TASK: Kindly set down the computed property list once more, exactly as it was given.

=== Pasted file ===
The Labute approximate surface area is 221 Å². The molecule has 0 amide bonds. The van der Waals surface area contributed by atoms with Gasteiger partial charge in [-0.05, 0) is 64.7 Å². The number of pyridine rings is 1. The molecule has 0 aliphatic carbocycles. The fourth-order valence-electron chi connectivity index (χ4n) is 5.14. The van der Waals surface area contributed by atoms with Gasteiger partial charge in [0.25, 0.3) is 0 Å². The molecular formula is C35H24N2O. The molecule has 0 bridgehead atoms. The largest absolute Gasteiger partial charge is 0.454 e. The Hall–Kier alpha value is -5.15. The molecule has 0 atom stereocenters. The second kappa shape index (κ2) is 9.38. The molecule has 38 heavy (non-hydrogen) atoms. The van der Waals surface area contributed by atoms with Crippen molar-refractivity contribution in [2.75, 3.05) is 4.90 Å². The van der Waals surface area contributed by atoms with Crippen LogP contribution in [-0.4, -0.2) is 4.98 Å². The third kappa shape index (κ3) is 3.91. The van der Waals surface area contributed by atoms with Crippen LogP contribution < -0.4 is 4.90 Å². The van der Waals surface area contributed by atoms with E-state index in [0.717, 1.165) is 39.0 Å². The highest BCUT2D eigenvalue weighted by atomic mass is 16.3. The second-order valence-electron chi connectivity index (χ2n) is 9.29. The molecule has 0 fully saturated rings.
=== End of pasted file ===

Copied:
The Labute approximate surface area is 221 Å². The molecule has 0 amide bonds. The van der Waals surface area contributed by atoms with Gasteiger partial charge in [-0.05, 0) is 64.7 Å². The number of pyridine rings is 1. The molecule has 0 aliphatic carbocycles. The fourth-order valence-electron chi connectivity index (χ4n) is 5.14. The van der Waals surface area contributed by atoms with Gasteiger partial charge in [0.25, 0.3) is 0 Å². The molecular formula is C35H24N2O. The molecule has 0 bridgehead atoms. The largest absolute Gasteiger partial charge is 0.454 e. The Hall–Kier alpha value is -5.15. The molecule has 0 atom stereocenters. The second kappa shape index (κ2) is 9.38. The molecule has 38 heavy (non-hydrogen) atoms. The van der Waals surface area contributed by atoms with Crippen molar-refractivity contribution in [2.75, 3.05) is 4.90 Å². The van der Waals surface area contributed by atoms with Crippen LogP contribution in [-0.4, -0.2) is 4.98 Å². The third kappa shape index (κ3) is 3.91. The van der Waals surface area contributed by atoms with Crippen LogP contribution < -0.4 is 4.90 Å². The van der Waals surface area contributed by atoms with E-state index in [0.717, 1.165) is 39.0 Å². The highest BCUT2D eigenvalue weighted by atomic mass is 16.3. The second-order valence-electron chi connectivity index (χ2n) is 9.29. The molecule has 0 fully saturated rings.